Expand your mind with meditation
Meditation is perhaps the easiest way to expand your mind, other than using drugs.
I played around with LSD and marijuana on my college weekends and it always gave me a good high. But I reached a point where I didn’t want to rely on something artificial to make me feel good. I wanted to feel good on my own. So I discovered meditation.
My meditation path was frought with ups and downs, which I’ve discussed elsewhere. But now that I’ve settled into a meaningful practice that’s the right one for me, it works like a charm.
Here are the ways it can benefit your mind, body and spirit.
Meditation has been proven to:
- Reduce mental tension and improve outlook
- Help lower blood pressure
- Strengthen the heart
- Decrease heart and respiratory rates
- Increase blood flow
- Help you sleep better
- Reduce the intensity and length of allergy and asthma attacks
- Manage chronic pain
- Boost brain power
- Slow down age-related brain atrophy
- Increase learning ability
New research from England helps confirm that meditation can also reduce our perception of pain. Since a great part of pain is our anticipation or perception of it, this is a huge benefit.
Wake Forest Baptist Medical Center researchers found that a little over ½ hour of meditation training can dramatically reduce both the experience of pain and pain-related brain activation. While morphine and pain-killers can typically reduce pain ratings by 25%, the Wake Forest study found a 40% reduction in pain with meditation!
Meditation boosts our brain power
In recent studies, researchers at the University of California, Los Angeles found that people who meditate regularly have stronger neural connections between brain regions and less age-related atrophy in all areas of the brain.
Eileen Luders, one of the UCLA researchers, states that regular meditation, over years, “may slow down aging-related brain atrophy, perhaps by positively affecting the immune system. Meditation appears to be a powerful mental exercise with the potential to change the physical structure of the brain.”
We are all related
Yes, this is becoming a recurring theme in my posts, but its really the key to understanding life and living it well.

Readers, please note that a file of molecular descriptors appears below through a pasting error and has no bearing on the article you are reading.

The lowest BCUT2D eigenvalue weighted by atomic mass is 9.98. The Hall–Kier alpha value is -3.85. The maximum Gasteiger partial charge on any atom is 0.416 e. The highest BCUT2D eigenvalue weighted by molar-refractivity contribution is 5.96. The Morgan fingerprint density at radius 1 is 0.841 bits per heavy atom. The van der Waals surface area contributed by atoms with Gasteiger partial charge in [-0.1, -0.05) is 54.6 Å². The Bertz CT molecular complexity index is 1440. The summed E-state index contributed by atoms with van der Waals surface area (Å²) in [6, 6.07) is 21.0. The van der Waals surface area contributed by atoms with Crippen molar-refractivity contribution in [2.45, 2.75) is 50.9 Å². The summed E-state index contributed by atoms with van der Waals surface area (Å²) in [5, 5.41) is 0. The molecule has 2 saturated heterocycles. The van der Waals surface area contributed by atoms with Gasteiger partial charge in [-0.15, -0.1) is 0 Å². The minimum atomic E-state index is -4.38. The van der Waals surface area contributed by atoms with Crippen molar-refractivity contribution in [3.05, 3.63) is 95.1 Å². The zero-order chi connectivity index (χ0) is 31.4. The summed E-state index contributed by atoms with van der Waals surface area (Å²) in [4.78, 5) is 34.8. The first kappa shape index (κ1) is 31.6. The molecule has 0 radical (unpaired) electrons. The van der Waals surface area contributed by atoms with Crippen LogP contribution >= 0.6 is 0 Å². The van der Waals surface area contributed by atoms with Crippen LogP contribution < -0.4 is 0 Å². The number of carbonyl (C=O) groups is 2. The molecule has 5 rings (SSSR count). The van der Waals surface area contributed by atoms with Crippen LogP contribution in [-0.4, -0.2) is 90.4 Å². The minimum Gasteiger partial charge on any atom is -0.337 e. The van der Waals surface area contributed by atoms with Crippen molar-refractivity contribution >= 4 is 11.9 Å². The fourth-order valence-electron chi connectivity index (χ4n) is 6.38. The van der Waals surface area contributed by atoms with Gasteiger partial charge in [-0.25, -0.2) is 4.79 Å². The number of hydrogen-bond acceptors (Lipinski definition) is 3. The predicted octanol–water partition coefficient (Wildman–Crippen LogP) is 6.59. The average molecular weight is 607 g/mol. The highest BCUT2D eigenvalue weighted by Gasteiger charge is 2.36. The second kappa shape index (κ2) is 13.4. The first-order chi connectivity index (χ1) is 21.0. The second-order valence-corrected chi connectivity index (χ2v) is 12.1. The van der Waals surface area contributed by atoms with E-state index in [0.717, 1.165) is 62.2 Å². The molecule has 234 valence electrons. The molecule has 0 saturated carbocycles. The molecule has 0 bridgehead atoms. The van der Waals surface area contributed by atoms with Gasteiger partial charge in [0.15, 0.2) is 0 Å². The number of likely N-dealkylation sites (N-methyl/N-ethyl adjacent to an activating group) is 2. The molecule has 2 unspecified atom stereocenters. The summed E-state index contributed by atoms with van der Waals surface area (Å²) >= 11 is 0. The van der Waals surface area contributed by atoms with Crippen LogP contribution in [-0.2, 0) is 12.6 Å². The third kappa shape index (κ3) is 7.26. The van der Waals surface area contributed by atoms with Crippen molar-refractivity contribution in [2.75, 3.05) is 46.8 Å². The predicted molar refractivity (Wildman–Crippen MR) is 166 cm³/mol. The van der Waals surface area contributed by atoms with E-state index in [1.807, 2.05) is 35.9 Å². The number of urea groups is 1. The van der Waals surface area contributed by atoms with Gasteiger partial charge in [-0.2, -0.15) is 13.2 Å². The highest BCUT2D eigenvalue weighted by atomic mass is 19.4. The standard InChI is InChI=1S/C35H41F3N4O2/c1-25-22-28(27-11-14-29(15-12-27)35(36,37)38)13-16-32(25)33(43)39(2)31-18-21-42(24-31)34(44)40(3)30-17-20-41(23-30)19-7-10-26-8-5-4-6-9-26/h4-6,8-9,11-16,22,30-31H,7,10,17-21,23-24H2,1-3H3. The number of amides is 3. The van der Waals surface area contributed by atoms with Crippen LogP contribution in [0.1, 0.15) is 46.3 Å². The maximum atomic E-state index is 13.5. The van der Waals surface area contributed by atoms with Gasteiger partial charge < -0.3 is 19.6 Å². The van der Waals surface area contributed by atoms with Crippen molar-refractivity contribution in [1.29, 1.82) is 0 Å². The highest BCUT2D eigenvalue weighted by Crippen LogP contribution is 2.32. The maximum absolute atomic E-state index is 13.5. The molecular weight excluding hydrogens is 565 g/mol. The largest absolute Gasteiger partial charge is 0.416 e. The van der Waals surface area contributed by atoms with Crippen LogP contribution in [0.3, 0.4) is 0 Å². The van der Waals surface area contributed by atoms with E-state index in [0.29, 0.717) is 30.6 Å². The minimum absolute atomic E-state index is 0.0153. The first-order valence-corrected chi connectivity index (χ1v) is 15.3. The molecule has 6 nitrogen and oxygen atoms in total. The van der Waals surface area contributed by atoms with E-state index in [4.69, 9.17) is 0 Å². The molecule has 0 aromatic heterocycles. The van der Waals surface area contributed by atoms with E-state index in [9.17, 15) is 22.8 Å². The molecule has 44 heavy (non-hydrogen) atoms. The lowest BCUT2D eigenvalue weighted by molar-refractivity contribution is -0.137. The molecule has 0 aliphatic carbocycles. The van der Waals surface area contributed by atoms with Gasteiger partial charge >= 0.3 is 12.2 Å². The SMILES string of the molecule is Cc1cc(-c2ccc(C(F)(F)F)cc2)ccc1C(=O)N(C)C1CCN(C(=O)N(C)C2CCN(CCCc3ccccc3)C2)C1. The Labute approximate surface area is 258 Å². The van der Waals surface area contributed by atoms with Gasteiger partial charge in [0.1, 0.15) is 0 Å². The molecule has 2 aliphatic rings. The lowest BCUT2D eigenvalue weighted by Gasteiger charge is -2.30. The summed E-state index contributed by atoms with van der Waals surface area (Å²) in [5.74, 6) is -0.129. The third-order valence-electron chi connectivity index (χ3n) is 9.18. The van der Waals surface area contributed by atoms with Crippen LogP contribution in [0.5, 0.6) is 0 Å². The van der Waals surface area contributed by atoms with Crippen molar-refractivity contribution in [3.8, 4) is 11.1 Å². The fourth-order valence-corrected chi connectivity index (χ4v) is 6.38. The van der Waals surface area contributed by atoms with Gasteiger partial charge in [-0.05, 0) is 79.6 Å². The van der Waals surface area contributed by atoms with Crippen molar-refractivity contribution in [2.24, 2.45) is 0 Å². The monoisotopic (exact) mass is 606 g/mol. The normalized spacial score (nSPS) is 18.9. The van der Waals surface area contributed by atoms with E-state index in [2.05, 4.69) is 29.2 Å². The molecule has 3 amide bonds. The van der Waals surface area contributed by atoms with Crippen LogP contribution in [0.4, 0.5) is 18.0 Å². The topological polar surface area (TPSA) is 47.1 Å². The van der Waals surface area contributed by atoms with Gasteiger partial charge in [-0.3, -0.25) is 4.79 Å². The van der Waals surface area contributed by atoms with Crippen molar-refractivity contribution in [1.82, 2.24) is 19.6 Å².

In Why God Won’t Go Away: Brain Science and the Biology of Belief, physicians Andrew Newberg and Eugene D’Aquili reported their research on the brains of Buddhist monks and Franciscan nuns during deep meditation or prayer.
They discovered that the portion of the brain that orients us in the physical world, helping us separate “them” from “us” essentially shuts down during deep meditation, creating a feeling of oneness and connectedness with the world around them.
Pretty good route towards world peace.
Increasing learning ability
We’re also more effective learners when we relax. I know it seems counterintuitive, but taking more breaks can make you more productive. A relaxed mind is a creative mind. I get some of my best ideas during meditation; I’m not looking for them. They just come because there’s room for them.
A high-priced attorney I used to work with was told by his biggest client that he’d pay him his hourly rate to take walks on the beach and think about the case. That was a smart client. [And we won that case big-time].
If you don’t already have a meditation practice, or have struggled with it in the past, check out my online course: Meditations on the Natural World. It takes a unique approach to meditation, presenting a variety of meditation techniques that are surprising & fulfilling. Some of the techniques come from indigenous traditions & the natural world.
Molly Larkin is the co-author of the international best-seller “The Wind Is My Mother; The Life and Teachings of a Native American Shaman” and other books on health. She is passionate about helping people live life to their fullest potential through her classes, healing practice and blog at www.MollyLarkin.com